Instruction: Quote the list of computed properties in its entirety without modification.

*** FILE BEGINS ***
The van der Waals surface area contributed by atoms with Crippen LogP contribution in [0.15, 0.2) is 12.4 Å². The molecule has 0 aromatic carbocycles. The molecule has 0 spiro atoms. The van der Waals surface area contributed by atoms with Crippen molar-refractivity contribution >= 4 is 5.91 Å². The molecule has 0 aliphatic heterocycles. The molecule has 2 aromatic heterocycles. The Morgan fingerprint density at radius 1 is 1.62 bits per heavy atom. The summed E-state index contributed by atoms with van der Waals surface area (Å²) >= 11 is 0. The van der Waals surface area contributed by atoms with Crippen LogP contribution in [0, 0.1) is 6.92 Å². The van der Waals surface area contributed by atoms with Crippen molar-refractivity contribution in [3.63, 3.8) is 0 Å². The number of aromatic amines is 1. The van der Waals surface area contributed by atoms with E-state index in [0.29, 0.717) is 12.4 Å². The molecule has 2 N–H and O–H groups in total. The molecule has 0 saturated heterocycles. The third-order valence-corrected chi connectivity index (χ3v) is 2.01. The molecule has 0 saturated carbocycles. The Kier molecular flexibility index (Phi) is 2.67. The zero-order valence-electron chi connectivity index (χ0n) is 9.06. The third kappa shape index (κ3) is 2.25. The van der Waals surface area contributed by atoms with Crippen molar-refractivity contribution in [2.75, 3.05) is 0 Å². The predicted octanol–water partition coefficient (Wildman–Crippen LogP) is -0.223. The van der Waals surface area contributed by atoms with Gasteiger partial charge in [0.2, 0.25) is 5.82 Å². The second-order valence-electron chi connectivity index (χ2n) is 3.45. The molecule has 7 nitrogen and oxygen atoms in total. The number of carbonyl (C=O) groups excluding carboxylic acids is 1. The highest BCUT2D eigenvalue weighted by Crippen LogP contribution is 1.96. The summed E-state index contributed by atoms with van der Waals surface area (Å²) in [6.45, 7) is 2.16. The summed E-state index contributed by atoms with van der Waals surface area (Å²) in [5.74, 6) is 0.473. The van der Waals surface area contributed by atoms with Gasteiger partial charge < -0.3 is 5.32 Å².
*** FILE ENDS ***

The van der Waals surface area contributed by atoms with Crippen LogP contribution in [0.15, 0.2) is 12.4 Å². The molecule has 0 aromatic carbocycles. The molecule has 0 spiro atoms. The van der Waals surface area contributed by atoms with Crippen molar-refractivity contribution >= 4 is 5.91 Å². The molecule has 0 aliphatic heterocycles. The molecule has 2 aromatic heterocycles. The Morgan fingerprint density at radius 1 is 1.62 bits per heavy atom. The summed E-state index contributed by atoms with van der Waals surface area (Å²) >= 11 is 0. The van der Waals surface area contributed by atoms with Crippen LogP contribution in [0, 0.1) is 6.92 Å². The van der Waals surface area contributed by atoms with Crippen molar-refractivity contribution in [3.63, 3.8) is 0 Å². The number of aromatic amines is 1. The van der Waals surface area contributed by atoms with E-state index in [0.29, 0.717) is 12.4 Å². The molecule has 2 N–H and O–H groups in total. The molecule has 0 saturated heterocycles. The third-order valence-corrected chi connectivity index (χ3v) is 2.01. The molecule has 0 saturated carbocycles. The Kier molecular flexibility index (Phi) is 2.67. The zero-order valence-electron chi connectivity index (χ0n) is 9.06. The third kappa shape index (κ3) is 2.25. The van der Waals surface area contributed by atoms with Crippen molar-refractivity contribution in [2.75, 3.05) is 0 Å². The predicted octanol–water partition coefficient (Wildman–Crippen LogP) is -0.223. The van der Waals surface area contributed by atoms with Gasteiger partial charge in [0.2, 0.25) is 5.82 Å². The second-order valence-electron chi connectivity index (χ2n) is 3.45. The molecule has 7 nitrogen and oxygen atoms in total. The number of carbonyl (C=O) groups excluding carboxylic acids is 1. The highest BCUT2D eigenvalue weighted by Crippen LogP contribution is 1.96. The summed E-state index contributed by atoms with van der Waals surface area (Å²) in [6.45, 7) is 2.16. The summed E-state index contributed by atoms with van der Waals surface area (Å²) in [5.74, 6) is 0.473. The van der Waals surface area contributed by atoms with Gasteiger partial charge < -0.3 is 5.32 Å².